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Figure 6. Examples ofa hierarchy of three decision flow
The hierarchy of the decision makers’ tree in a three level optimization is presented in Figure 6. The decision makers at each level try to implicitly control the decision of his/her nested problems. In other words, the decision maker at each level is provided with a set of feasible solutions governed by its leader(s). The flow of the optimal solution at equilibrium is highlighted by the thicker lines.
The goal of classical network design problem is to find solutions that improve the network in a single period. Planners usually need to have the flexibility to change, delay, or abandon the future investments. In real world problems, the decisions of investment are usually spread over many years in the future. Therefore, models to find sequencing network investments over time are developed. An example of a multi-period NDP for the set of T periods is presented in equations (17) through (26).
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where Bp is the available budget at time period p, and Сд is the capacity of the link a at time period p. Variable Уд is the capacity expansion vector on link a at time p.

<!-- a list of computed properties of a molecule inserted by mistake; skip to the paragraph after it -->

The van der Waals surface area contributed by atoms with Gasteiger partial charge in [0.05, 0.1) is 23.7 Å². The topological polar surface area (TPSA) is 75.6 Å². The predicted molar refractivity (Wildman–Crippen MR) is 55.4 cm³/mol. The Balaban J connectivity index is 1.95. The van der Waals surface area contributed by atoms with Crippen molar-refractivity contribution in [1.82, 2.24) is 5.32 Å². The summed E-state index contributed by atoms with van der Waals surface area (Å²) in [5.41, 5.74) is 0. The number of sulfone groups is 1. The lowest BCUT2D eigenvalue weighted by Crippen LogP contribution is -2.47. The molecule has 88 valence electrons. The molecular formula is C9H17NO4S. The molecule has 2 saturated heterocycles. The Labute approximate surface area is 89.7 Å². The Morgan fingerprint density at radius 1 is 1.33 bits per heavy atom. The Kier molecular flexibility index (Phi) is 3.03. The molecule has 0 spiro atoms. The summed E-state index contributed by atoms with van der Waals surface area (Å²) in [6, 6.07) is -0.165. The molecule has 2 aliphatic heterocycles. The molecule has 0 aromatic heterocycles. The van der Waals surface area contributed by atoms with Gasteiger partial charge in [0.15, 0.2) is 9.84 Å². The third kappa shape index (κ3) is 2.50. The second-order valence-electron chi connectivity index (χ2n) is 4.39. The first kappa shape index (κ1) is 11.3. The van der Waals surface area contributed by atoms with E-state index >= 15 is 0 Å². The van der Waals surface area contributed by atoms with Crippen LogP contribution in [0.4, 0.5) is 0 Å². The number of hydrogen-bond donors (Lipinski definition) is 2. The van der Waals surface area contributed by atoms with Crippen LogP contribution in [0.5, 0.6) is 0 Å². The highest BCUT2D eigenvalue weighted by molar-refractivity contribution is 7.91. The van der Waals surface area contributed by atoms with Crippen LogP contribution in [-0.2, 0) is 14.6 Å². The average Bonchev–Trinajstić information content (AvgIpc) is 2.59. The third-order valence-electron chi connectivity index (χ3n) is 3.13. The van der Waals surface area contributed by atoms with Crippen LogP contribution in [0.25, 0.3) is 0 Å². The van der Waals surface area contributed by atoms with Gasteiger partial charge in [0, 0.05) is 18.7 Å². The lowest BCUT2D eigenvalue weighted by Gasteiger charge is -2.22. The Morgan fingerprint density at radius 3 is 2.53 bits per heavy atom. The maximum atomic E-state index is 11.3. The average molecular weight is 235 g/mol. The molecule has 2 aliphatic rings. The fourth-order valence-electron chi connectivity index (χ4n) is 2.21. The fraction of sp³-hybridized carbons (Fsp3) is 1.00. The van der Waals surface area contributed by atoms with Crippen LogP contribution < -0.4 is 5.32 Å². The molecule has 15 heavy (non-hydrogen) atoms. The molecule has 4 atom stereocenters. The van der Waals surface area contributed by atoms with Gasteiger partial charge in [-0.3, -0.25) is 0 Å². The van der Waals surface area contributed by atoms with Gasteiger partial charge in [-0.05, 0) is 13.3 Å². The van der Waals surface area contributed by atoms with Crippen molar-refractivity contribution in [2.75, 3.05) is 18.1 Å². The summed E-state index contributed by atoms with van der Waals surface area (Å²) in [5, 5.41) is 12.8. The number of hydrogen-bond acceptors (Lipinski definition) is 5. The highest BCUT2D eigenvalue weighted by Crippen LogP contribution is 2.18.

Figure 7 presents a numerical experiment on investing on the Braess network over a 3 year span. The investment budget is в 1=50 for the first year, B2=20 for the second and B3=30 for the last year.
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Figure 7. An example of the multi-period NDP results for Braess network
Concentrating on reducing the effects of potential disruptions to the network, may distract the focus of the designer from the important objectives in NDP under normal conditions. In this case, the investments on important infrastructure might be diverted to infrastructures that are beneficial after the disruptions. However, it is possible that no disruptions occur. Hence, there is a tradeoff between focusing on improving the system under normal condition and after disruption events. An intellectual approach would be simultaneously considering both aspects of reducing the system-wide cost, and the potential vulnerabilities. The aim of the designer/defender is to invest on projects such that the social welfare and robustness of the network are maximized simultaneously. The methodology presents a bi-objective formulation for the road network planner to model the cooperation of the goals.
The general formulation for this model is presented in equations (27) through (31).